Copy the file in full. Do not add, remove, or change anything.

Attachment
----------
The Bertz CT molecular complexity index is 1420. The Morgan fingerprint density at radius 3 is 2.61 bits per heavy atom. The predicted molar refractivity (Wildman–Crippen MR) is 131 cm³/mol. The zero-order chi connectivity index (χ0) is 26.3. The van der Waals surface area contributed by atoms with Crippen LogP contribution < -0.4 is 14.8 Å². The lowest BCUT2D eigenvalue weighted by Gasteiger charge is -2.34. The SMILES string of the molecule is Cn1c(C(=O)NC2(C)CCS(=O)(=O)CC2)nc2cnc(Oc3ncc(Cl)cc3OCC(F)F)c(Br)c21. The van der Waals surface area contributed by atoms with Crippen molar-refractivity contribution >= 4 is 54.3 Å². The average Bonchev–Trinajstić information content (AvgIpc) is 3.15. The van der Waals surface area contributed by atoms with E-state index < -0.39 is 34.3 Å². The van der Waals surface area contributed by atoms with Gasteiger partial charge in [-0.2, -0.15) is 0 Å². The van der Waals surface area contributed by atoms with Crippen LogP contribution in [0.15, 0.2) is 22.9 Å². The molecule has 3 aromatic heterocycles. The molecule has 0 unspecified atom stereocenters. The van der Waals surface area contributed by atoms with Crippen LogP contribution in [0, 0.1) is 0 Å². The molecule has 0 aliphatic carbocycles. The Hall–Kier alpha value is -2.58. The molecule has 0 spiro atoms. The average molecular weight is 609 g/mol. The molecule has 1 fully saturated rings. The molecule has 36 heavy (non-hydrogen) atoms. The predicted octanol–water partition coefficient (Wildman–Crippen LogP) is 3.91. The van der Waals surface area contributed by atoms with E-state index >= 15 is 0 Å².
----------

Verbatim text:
The Bertz CT molecular complexity index is 1420. The Morgan fingerprint density at radius 3 is 2.61 bits per heavy atom. The predicted molar refractivity (Wildman–Crippen MR) is 131 cm³/mol. The zero-order chi connectivity index (χ0) is 26.3. The van der Waals surface area contributed by atoms with Crippen LogP contribution < -0.4 is 14.8 Å². The lowest BCUT2D eigenvalue weighted by Gasteiger charge is -2.34. The SMILES string of the molecule is Cn1c(C(=O)NC2(C)CCS(=O)(=O)CC2)nc2cnc(Oc3ncc(Cl)cc3OCC(F)F)c(Br)c21. The van der Waals surface area contributed by atoms with Crippen molar-refractivity contribution >= 4 is 54.3 Å². The average Bonchev–Trinajstić information content (AvgIpc) is 3.15. The van der Waals surface area contributed by atoms with E-state index < -0.39 is 34.3 Å². The van der Waals surface area contributed by atoms with Gasteiger partial charge in [-0.2, -0.15) is 0 Å². The van der Waals surface area contributed by atoms with Crippen LogP contribution in [0.15, 0.2) is 22.9 Å². The molecule has 3 aromatic heterocycles. The molecule has 0 unspecified atom stereocenters. The van der Waals surface area contributed by atoms with Crippen LogP contribution in [0, 0.1) is 0 Å². The molecule has 0 aliphatic carbocycles. The Hall–Kier alpha value is -2.58. The molecule has 0 spiro atoms. The average molecular weight is 609 g/mol. The molecule has 1 fully saturated rings. The molecule has 36 heavy (non-hydrogen) atoms. The predicted octanol–water partition coefficient (Wildman–Crippen LogP) is 3.91. The van der Waals surface area contributed by atoms with E-state index >= 15 is 0 Å².